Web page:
External Speakers /Headphones
External computer speakers allow you to monitor audio at much higher quality than the speakers that are usually in your computer. To accurately hear the relative volume of your program's various audio tracks to adjust for mixing the proper levels or adjusting audio filter settings, you should use a set of external audio speakers. You can also listen to your audio playback with a quality set of headphones instead of external computer speakers. However, any audio engineer would tell you not to mix with these headphones, because you should do this with external speakers. In a classroom situation that has more than one edit system going at the same time, this is essential.
In Final Cut Pro 3, when you view external video via a FireWire output, you must have a way to monitor the audio, because it is not mirrored on your computer's speakers.
In other words, your computer's speakers are muted when you view your program externally. No longer is this a limitation with Final Cut Pro 4. You set audio and video outputs independently from each other within the application, and they play in sync using internal speakers used by your computer system while playing externally on a video monitor, for example.
You can use most external speakers supplied by a video monitor or TV set, but they are not as accurate at monitoring audio as a set of headphones or high-quality computer-driven speakers would be. Various capture cards can provide external monitoring of video and audio as well. These settings can be set separately from each other. A second set of self- powered speakers can be a welcome addition to your system just for monitoring your audio as you watch your video on an external video monitor. These speakers require only a line level input supplied from the output of your DV camera, converter, or capture card.
Adjusting audio levels is enhanced by the use of audio mixers . You can monitor your output from your computer with mixers and adjust the levels to suit yourself. Moreover, audio mixers allow for more input and output options in your system. To monitor from a DV-based system, you can send out your audio via the FireWire port and connect your media converter's, camera's, or deck's audio output to a mixer. You can also use this mixer to fine-tune audio levels for recording to analog devices, such as a Betacam SP machine or even a VHS machine. In systems that have capture cards, you can send your card's audio signals to a mixer and accomplish the same thing during the recording process. You might even use mixers to monitor your audio with headphones while you view your video externally.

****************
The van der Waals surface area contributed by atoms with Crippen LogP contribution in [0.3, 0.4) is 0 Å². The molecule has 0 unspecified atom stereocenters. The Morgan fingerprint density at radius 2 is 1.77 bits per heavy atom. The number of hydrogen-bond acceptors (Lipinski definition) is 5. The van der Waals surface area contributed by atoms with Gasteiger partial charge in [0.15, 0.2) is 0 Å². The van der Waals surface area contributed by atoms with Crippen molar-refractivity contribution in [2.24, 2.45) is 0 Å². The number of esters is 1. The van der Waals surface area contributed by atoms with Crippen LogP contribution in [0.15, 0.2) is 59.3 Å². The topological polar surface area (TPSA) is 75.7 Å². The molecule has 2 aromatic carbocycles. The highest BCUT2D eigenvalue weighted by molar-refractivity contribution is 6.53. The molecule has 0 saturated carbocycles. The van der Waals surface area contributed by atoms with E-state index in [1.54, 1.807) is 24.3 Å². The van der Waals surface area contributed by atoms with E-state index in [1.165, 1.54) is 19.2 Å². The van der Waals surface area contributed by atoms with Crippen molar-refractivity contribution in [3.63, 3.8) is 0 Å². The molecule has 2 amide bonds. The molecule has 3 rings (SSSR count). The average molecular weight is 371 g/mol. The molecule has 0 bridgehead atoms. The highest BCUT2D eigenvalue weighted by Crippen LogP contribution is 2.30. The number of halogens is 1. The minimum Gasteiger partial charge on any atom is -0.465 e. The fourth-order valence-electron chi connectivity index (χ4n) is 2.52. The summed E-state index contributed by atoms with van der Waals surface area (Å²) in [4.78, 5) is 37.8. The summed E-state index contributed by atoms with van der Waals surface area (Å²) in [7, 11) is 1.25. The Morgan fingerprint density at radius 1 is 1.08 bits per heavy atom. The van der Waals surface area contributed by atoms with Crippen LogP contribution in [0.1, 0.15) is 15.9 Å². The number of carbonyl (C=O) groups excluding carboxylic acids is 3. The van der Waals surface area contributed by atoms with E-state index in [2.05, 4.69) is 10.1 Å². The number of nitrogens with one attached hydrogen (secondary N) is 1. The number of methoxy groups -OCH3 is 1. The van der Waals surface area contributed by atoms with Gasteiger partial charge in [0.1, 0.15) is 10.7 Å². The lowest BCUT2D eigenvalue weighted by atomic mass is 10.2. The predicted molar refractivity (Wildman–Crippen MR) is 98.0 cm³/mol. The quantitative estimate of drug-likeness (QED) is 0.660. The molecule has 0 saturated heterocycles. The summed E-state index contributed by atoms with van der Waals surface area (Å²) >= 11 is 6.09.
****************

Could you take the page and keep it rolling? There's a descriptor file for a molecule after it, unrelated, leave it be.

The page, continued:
More Desktop Space
If your computer has open PCI expansion slots, or if you have a dual computer display card, you can add a second or even a third computer display. The added screen space is especially welcome if you are running more applications than just Final Cut Pro at the same time. Working with Final Cut Pro on a single 15-inch computer display is difficult at best. A 12-inch PowerBook might be quite compact and a possible candidate for portability, but you'd definitely want a second display if you were to use this machine as your everyday editor.
Professionals typically use two computer displays: one for the Timeline window, Viewer, and Canvas, and the other for the Browser. Some capture cards provide this function as well. If you have never experienced multiple displays, you really don't know what you're missing. After one day, you will wonder how you ever did it without the added screen space.
Many users (including me) consider Apple's Cinema Displays the very best solution for working with Final Cut Pro. These displays are considered among the finest LCD computer displays in the world, and their fairly recent price cuts make them very attractive. Cinema Displays' pixels also stay on until they are told to change their values, whereas "regular" LCD monitors strobe constantly at a high rate, adding to eyestrain. Having a longer timeline is a real time-saver. Less scrolling around within the application makes for a happy, more productive editor and a more satisfying experience in general.
I also recommend flat panel displays over CRT displays for use with any NLE or computer for general purposes. Many studies show that looking at CRT displays for extended periods of time is extremely hard on your vision. Constant eyestrain might become part of your life if you intend to do this for a career. Moreover, LCD screens provide the added advantages of extra workspace and lower power consumption. Let's face it: They are just plain cool, too.